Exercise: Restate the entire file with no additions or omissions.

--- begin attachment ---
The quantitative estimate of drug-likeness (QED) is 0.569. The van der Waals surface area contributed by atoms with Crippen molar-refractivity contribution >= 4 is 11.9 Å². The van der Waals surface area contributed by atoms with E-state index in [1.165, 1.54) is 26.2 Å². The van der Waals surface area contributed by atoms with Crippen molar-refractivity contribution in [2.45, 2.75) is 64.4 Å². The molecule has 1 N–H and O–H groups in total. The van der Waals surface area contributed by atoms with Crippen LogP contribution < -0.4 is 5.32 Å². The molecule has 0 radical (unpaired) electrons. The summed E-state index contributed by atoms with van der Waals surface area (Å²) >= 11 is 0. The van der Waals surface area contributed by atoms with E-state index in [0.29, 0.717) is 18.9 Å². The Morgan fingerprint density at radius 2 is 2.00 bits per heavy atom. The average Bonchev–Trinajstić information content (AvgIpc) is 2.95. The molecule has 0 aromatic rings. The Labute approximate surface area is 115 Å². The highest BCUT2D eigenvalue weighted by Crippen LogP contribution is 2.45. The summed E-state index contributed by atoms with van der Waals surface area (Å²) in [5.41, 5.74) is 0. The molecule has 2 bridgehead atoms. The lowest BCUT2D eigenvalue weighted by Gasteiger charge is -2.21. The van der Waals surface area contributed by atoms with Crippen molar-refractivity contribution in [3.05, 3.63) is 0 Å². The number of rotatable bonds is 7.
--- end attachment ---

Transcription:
The quantitative estimate of drug-likeness (QED) is 0.569. The van der Waals surface area contributed by atoms with Crippen molar-refractivity contribution >= 4 is 11.9 Å². The van der Waals surface area contributed by atoms with E-state index in [1.165, 1.54) is 26.2 Å². The van der Waals surface area contributed by atoms with Crippen molar-refractivity contribution in [2.45, 2.75) is 64.4 Å². The molecule has 1 N–H and O–H groups in total. The van der Waals surface area contributed by atoms with Crippen LogP contribution < -0.4 is 5.32 Å². The molecule has 0 radical (unpaired) electrons. The summed E-state index contributed by atoms with van der Waals surface area (Å²) >= 11 is 0. The van der Waals surface area contributed by atoms with E-state index in [0.29, 0.717) is 18.9 Å². The Morgan fingerprint density at radius 2 is 2.00 bits per heavy atom. The average Bonchev–Trinajstić information content (AvgIpc) is 2.95. The molecule has 0 aromatic rings. The Labute approximate surface area is 115 Å². The highest BCUT2D eigenvalue weighted by Crippen LogP contribution is 2.45. The summed E-state index contributed by atoms with van der Waals surface area (Å²) in [5.41, 5.74) is 0. The molecule has 2 bridgehead atoms. The lowest BCUT2D eigenvalue weighted by Gasteiger charge is -2.21. The van der Waals surface area contributed by atoms with Crippen molar-refractivity contribution in [3.05, 3.63) is 0 Å². The number of rotatable bonds is 7.